Friday, October 4, 2013

Did Dec. 7, 1941 Pearl Harbor Attack Architect Isoroku Yamamoto Tour Hawaii Military Bases In 1933?

Did Dec. 7, 1941 Pearl Harbor Attack Architect Isoroku Yamamoto Tour Hawaii Military Bases In 1933?

By John Bond - Save Ewa Field
In 1933 there was an exhibition event on the island of Oahu known as a gymkhana ("a multi-game equestrian event to display the training and talents of horses and their riders") which was held at the major US Army base of Schofield Barracks.
In 1933 horses (and mules) still played a major role in Army field operations, -cavalry, towing artillery, recon, etc.
Based upon analysis of a 1933 photo showing Imperial Japanese Naval officers visiting this event and being shown a transit device (theodolite?) there is an IJN officer in the center of the photo who shows a remarkable resemblance to Isoroku Yamamoto.
A study of a later picture of Admiral Yamamoto shows nearly identical facial features- ear, nose, chin, lips, etc.
I have for years always thought this WAS a picture of Yamamoto in Hawaii but didn't have any resources to search it further. Currently I am having this checked out to see if my facial analysis is correct.
However, his history says he would have been a Rear Admiral by 1933 and 49 years old.
I don't yet know if this is what his rank is in this photo, but the face and the forward personal bearing of this individual sure does indicate a leader and someone very comfortable in the presence of a US military officer.
Where was Isoroku Yamamato in 1933?
"From 1919-1921 he studied at Harvard University. Promoted to Commander upon his return to Japan he taught at the staff college before being sent to the new air-training center at Kasumigaura in 1924 to direct it and to learn to fly.
From 1926 to 1928, he was naval attache to the Japanese embassy in Washington. He was then appointed to the Naval Affairs bureau and made Rear Admiral, he attended the London Naval Conference in 1930. Back to Japan he joined the Naval Aviation bureau and from 1933 headed the bureau and directed the entire navy air program."
Could this have been Yamamoto in Hawaii?
It would have been very much like Yamamoto to have been very interested in Hawaii and especially the island of Oahu and the layout of its military bases. If this IS Yamamoto in Hawaii - there is even more to this Pearl Harbor chapter that isn't yet fully known.
We shall see where this leads!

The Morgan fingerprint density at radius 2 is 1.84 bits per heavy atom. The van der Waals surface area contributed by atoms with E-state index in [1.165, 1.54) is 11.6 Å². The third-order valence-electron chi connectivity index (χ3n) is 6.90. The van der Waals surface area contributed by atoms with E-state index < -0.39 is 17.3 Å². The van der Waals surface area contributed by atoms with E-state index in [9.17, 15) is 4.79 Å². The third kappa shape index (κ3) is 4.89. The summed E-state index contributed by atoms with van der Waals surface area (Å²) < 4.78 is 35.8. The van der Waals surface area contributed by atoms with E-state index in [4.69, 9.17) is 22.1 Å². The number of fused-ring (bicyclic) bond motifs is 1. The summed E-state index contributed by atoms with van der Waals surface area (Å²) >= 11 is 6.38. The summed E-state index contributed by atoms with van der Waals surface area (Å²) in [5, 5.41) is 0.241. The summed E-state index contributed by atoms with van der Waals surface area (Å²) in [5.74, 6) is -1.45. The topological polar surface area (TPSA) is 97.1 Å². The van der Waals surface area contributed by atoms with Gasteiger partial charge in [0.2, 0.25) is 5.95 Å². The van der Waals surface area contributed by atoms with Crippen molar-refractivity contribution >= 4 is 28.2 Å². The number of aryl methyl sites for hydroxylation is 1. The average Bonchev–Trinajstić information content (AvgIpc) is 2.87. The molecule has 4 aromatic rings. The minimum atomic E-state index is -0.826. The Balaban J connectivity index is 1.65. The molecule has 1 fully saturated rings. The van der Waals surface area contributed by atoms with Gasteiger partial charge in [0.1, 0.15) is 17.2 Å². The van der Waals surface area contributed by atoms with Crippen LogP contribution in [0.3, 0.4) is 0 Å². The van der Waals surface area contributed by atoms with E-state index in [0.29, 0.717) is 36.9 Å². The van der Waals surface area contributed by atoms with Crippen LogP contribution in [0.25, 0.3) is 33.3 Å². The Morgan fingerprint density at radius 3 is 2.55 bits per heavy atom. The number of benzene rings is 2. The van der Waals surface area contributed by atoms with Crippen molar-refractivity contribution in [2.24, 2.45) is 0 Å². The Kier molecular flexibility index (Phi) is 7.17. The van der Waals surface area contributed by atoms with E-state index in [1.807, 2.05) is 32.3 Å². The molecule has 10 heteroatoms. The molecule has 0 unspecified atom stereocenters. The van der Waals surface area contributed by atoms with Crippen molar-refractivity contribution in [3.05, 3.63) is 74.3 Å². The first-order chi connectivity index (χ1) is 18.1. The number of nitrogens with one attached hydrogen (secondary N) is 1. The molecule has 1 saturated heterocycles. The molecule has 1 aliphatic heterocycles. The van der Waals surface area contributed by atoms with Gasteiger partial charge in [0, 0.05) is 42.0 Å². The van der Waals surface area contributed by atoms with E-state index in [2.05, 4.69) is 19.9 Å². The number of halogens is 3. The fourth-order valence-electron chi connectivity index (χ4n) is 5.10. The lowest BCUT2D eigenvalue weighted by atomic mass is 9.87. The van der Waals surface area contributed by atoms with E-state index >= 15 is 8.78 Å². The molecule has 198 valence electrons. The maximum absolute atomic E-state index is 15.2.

More Photos:

The date on this photo is February 7, 1935, Hawaiian Division Staff
"Isoroku Yamamoto was born in 1884. Yamamoto graduated from the Japanese Naval Academy in 1904. He fought in the Battle of Tsushima Straits in May 1905 where Yamamoto lost two fingers on his left hand. "
Because most of these IJN officers appear to be wearing gloves, this key clue as to whether this is Yamamoto or not is not discernible.
While he had served in America, Yamamoto developed a negative attitude to the American Navy and the standards he had witnessed within it. He described the American Navy as a club for golfers and bridge players. However, for all this disdain, Yamamoto was aware of the vast power that the US Navy had - especially in the Pacific.
CAPTION: "Japanese Vice Admiral Osami Nagano lays a wreath at the tomb, circa 1927. At the right end of the Japanese delegation is the Naval Attache to the United States, Captain Isoroku Yamamoto."
Throughout his career, Yamamoto had opposed many of Japan's military adventures, such as the invasion of Manchuria and the ongoing war with China.
In addition, he was vocal in his opposition to any war with the United States, and delivered the official apology for the sinking of USS Panay in 1937.
These stances made the admiral very unpopular with the pro-war factions in Japan, many of which put bounties on his head.
On August 30, 1939, Navy Minister Admiral Yonai Mitsumasa promoted Yamamoto to commander-in-chief of the Combined Fleet commenting, "It was the only way to save his life - send him off to sea."

On the evening of Jan. 30, 1933, Adolf Hitler, the newly appointed Chancellor of Germany, stood in a government building at an open window watching a torchlight parade of 25,000 Nazi troops march through the streets of Berlin. Thousands of Germans cheered as they marched by, and Hitler was giddy with delight. "No power on Earth will get me out of here alive."